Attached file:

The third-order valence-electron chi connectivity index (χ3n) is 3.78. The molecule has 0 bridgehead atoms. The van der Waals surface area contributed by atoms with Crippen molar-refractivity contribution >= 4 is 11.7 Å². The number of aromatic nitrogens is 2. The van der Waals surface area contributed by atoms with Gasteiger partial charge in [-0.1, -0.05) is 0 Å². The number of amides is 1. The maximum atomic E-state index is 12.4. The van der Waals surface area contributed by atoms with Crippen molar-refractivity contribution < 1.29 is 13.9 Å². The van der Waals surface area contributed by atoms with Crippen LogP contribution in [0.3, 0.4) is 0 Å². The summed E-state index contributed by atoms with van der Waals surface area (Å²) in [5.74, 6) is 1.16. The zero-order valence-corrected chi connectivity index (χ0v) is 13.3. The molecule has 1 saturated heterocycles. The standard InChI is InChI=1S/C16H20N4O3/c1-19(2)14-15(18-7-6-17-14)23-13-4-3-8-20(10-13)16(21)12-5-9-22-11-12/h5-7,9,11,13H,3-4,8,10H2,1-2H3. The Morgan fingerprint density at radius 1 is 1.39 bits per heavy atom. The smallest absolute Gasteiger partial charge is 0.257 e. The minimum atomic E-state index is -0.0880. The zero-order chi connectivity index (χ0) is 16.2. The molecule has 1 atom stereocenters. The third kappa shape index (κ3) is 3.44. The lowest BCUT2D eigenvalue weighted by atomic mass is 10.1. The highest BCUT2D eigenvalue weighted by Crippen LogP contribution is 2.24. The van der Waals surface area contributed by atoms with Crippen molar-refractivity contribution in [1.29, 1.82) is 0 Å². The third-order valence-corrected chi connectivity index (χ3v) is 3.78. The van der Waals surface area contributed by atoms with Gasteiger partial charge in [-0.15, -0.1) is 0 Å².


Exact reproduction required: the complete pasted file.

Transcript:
The third-order valence-electron chi connectivity index (χ3n) is 3.78. The molecule has 0 bridgehead atoms. The van der Waals surface area contributed by atoms with Crippen molar-refractivity contribution >= 4 is 11.7 Å². The number of aromatic nitrogens is 2. The van der Waals surface area contributed by atoms with Gasteiger partial charge in [-0.1, -0.05) is 0 Å². The number of amides is 1. The maximum atomic E-state index is 12.4. The van der Waals surface area contributed by atoms with Crippen molar-refractivity contribution < 1.29 is 13.9 Å². The van der Waals surface area contributed by atoms with Crippen LogP contribution in [0.3, 0.4) is 0 Å². The summed E-state index contributed by atoms with van der Waals surface area (Å²) in [5.74, 6) is 1.16. The zero-order valence-corrected chi connectivity index (χ0v) is 13.3. The molecule has 1 saturated heterocycles. The standard InChI is InChI=1S/C16H20N4O3/c1-19(2)14-15(18-7-6-17-14)23-13-4-3-8-20(10-13)16(21)12-5-9-22-11-12/h5-7,9,11,13H,3-4,8,10H2,1-2H3. The Morgan fingerprint density at radius 1 is 1.39 bits per heavy atom. The smallest absolute Gasteiger partial charge is 0.257 e. The minimum atomic E-state index is -0.0880. The zero-order chi connectivity index (χ0) is 16.2. The molecule has 1 atom stereocenters. The third kappa shape index (κ3) is 3.44. The lowest BCUT2D eigenvalue weighted by atomic mass is 10.1. The highest BCUT2D eigenvalue weighted by Crippen LogP contribution is 2.24. The van der Waals surface area contributed by atoms with Crippen molar-refractivity contribution in [1.29, 1.82) is 0 Å². The third-order valence-corrected chi connectivity index (χ3v) is 3.78. The van der Waals surface area contributed by atoms with Gasteiger partial charge in [-0.15, -0.1) is 0 Å².